The New York biker attack – 'an ominous broad-daylight instance of lawlessness,' said one commentator – contributed to a public sense of vulnerability and put pressure on prosecutors.
New York Police Department/AP
The gripping helmet-cam video depicting bikers chasing down a suburban family in an SUV is like a “Mad Max” flashback: ruthlessness mixed with glee, and an apparent embrace of lawlessness by even an undercover police officer who, according to prosecutors, joined in to “terrorize” a motorist and his family, including a two-year-old child.
Some commentators have linked the daring group attack on the family in the SUV – it took place Sept. 29th on the Upper West Side – to a broader “mood of civic abandonment” in the country, “an ominous broad-daylight instance of lawlessness, of the kind that can become symbolic of an era,” as Nick Paumgarten writes this week in the New Yorker.
Manhattan prosecutors, meanwhile, surprised some observers by leveling more-serious-than-expected felony charges against at least six of the bikers, including an undercover NYPD police detective, Wojciech Braszczok, who turned himself in late Tuesday after a video showed him pounding on the rear of the SUV.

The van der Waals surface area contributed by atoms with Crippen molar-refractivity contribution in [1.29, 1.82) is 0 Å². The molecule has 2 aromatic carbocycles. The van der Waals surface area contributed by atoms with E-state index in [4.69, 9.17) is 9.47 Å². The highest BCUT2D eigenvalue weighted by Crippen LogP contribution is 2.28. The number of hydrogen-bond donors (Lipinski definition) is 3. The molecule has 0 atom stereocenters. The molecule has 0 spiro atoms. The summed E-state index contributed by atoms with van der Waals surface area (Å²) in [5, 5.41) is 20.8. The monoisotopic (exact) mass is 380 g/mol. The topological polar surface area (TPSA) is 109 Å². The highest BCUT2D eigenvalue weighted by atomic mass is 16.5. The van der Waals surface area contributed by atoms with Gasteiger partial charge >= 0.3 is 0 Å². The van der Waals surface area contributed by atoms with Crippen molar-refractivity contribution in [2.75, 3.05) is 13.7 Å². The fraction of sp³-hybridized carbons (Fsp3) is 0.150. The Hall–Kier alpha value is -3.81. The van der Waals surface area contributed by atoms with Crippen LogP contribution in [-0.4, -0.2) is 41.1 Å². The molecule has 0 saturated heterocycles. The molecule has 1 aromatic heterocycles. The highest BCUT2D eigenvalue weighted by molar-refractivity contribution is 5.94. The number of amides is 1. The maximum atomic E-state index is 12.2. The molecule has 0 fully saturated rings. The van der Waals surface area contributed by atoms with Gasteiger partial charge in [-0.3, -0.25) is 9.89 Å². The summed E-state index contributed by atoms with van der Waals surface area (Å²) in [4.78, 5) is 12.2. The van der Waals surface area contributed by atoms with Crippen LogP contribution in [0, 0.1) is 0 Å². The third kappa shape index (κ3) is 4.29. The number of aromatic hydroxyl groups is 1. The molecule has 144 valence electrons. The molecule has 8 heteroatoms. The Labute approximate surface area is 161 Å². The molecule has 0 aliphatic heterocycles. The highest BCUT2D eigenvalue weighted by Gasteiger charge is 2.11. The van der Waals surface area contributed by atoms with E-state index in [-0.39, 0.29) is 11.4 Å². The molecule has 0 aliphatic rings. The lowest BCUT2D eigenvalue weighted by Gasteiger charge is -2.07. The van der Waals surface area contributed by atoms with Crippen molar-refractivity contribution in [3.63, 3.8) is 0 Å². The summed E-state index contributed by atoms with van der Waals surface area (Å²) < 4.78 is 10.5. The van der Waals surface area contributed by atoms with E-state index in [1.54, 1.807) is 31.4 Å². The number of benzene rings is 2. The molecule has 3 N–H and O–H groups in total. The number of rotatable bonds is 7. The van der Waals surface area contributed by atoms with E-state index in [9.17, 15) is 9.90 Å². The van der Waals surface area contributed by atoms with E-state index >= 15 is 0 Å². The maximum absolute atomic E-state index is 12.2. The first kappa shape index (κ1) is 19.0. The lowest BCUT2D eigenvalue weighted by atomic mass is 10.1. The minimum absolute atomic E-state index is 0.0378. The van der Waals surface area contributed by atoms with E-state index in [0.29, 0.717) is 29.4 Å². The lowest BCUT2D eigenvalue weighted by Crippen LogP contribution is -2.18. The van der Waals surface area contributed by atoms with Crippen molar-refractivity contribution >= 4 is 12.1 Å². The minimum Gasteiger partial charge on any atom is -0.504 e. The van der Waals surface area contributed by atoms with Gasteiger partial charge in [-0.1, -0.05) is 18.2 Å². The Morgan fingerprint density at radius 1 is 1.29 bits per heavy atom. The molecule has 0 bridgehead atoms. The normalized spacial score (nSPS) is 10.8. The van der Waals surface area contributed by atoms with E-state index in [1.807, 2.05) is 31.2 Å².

Mr. Braszczok was stripped of his badge before being charged Wednesday with first-degree gang assault, first-degree assault, and third-degree criminal mischief for “terrorizing” the family, even though the video of the attack does not show him laying hands on anyone.
As many as 1,000 bikers were taking part in a raucous ride in the city that day. The confrontation began when the SUV driver, Alexian Lien, bumped a motorcycle that had moved in front of him. Motorcyclists then swarmed Mr. Lien’s car angrily, and Lien hit several of them as he tried to flee, running over and badly injuring one of them. Dozens of motorists looked on in horror as the bikers chased, cornered, and finally stopped the SUV, pulling Lien out and beating him before his terrified wife and daughter.
The charges against Braszczok, especially, suggested that prosecutors have a lot at stake and are under heavy public pressure to make sure the bikers are punished.
“The reason we focus so much attention on this case is it makes everybody feel vulnerable, and that’s why there’s so much pressure on the prosecutors,” says Jack Levin, a criminologist at Northeastern University, in Boston. “You’ve got a sense that anybody could be next, surrounded by a large number of bikers in broad daylight – it inflames public perception because it seems like a major threat to public safety.”